In which I repeatedly type single quotation marks backtick-text-quote instead of quote-text-quote, thanks to a LaTeX project.
- Wingman drone sounds like a real bro
- On the Truman‘s early retirement – I think you could make an argument for e.g. fewer carriers and more cruise missile submarines, but that isn’t what’s happening here.
- On the Indian MiG-21 downing an F-16 – Gee. Almost like short-range air-to-air kills are still going to happen. Most fascinating to me was that the Pakistani AMRAAM was a -120C-5, which is a pretty recent missile to be selling to Pakistan.
- The Marine Corps’ Amphibious Combat Vehicle is an example of sane procurement – “They’re practically the Navy anyway,” said Fishbreath, reinforcing his point from last week’s roundup while angering any Marines and Navy men reading.
- Russia’s latest diesel-electric boat is ready to enter testing – Lada is not an inspiring name for a submarine class, given its history in Russia.
- Feeders at the Congressional trough prepared to protest F-15X
- Another argument in favor of dropping the F-15X – Parvusimperator and I cautiously disagree with an F-35-only solution, for two reasons. One, the F-35 is a cool recipe, but still in the oven. Two, the F-15X project will keep Boeing’s fighter plants operating, which is important from a national defense sustainability reason. I wouldn’t be happy having just one company running all of my country’s major fighter projects, if only for scaling reasons come the next war.
- The F-35 ballistic missile defense plan sounds more and more cockamamie the more I read about it – “All we have to do is station F-35s on a continual basis directly adjacent to North Korean missile sites!”
- Weekly conspiracy mongering: are North Korea’s ‘weather satellites’ EMP bombs? – Makes sense based on their shape and lack of any visible sensors, at least.
- Draft RFP for FFG(X) – Worth special mention is the expected equipment list.
- If other countries are going to flout treaties and develop IRBMs, then so should we – It’s a law if everyone adheres to it. It’s a handicap if only you do.
- Germany bears some responsibility for NATO’s decline
- SpaceX/ULA spat, part one million and three – This time, it’s over national security launches.
- USN to buy more Poseidons – Can’t go wrong with more maritime patrol aircraft.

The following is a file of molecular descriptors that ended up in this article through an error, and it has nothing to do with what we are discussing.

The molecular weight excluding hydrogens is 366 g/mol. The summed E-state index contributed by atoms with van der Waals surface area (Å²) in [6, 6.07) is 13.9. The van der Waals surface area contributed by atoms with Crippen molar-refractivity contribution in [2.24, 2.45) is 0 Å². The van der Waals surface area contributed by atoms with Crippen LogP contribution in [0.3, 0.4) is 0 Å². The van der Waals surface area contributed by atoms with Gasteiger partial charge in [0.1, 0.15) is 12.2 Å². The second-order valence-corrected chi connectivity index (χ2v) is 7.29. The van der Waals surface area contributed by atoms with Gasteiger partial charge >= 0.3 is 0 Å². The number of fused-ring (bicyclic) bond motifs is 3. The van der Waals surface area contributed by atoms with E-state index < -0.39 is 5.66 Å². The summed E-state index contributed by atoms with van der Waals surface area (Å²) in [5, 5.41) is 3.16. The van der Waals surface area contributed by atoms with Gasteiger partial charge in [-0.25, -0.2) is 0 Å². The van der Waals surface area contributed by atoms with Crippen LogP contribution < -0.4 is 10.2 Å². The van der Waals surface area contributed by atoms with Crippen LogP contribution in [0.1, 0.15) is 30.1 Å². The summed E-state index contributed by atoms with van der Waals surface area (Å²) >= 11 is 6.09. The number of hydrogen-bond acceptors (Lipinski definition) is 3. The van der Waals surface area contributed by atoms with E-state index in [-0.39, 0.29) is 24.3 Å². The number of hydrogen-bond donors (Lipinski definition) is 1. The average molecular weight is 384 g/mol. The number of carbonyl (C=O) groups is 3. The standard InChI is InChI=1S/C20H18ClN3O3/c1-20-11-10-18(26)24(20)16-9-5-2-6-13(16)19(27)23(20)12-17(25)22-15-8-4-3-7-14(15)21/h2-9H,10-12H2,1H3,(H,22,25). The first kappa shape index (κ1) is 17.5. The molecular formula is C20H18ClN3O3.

- Apparently some people argue that Clausewitz is irrelevant? – Here’s the correct reaction.
Photos of the Week: Bombers
Science and Technology
- Chinese surveillance data found in a no-password, web-public database – Oops.
- SpaceX’s successful Crew Dragon launch represents an American return to manned spaceflight – The big problem for SpaceX going forward is going to be finding new sources for revenue (like their Starlink Internet plan) if they want to keep on funding the BFR. As it stands, they’ve pretty much cornered the worldwide market on non-natsec launches. There’s only so much profit to squeeze out of that. Blue Origin has an edge on large rocket development in my book, because it’s a billionaire’s passion project.
- University of California system cancels all its Elsevier journal subscriptions – Elsevier is a watchword in academia for ‘money-grubbing useless middlemen’, known for paywalling a bunch of journals so that universities have little choice but to maintain subscriptions for their own academics. Not that academia is without its flaws, but the least I can do is praise them for doing something so obviously right.
- The attention economy is saturated – That is, there’s too much entertainment for humans to consume all of it, so we’re into an age of prioritization. You’ve probably noticed this yourself. It also plays into the difficulty in getting off the ground as an independent creator of content—there’s more entertainment than ever before, but it’s still delivered through a small number of outlets. There are only so many screens at the local cinema, and only so many production houses which can afford to bribe their ways into your local theater. See also Amazon and books.
- China’s super-rich worried about the country’s future – Any country could turn into the next Venezuela, but China doesn’t seem likely to in the near term. Then again, five years ago, neither did Venezuela.
- Eyeglasses: a field just begging for some trustbusting
- A list of all US retail locations closing this year – I’m part of the problem. I have two separate Amazon packages arriving this week.
- QuadrigaCX update: most of the $150 million allegedly in cold wallets isn’t there – We reported on this a few weeks ago, but now more official sources are picking it up.
- …including the Beeb – Who have the story from start to finish, if you’re lost.
Special Report: Blacklisting and Politics in Publishing
- Indie pulp sci-fi authors wind up the SFWA – Publishing, and particularly the ivory tower comprising the major trade organizations and awards, has lately been a very, very progressive field.
- Journalist Jesse Singal has been writing about ‘YA [young adult literature] Twitter’ for some time now… – … documenting how dysfunctional it is.
- It’s pretty terrible. – Not only is it a war zone for people with none of the victimhoods of progressive orthodoxy…
- It’s also full of white editors telling non-white authors to stay in their lanes – “You can only reliably write about your own personal experiences, but also you should have a diverse cast.”
Singal’s doing good work on that subject generally, although it’s amusing to note that he himself is an identitarian progressive, just a milder breed who hasn’t yet fully internalized that all revolutions eventually devour their children.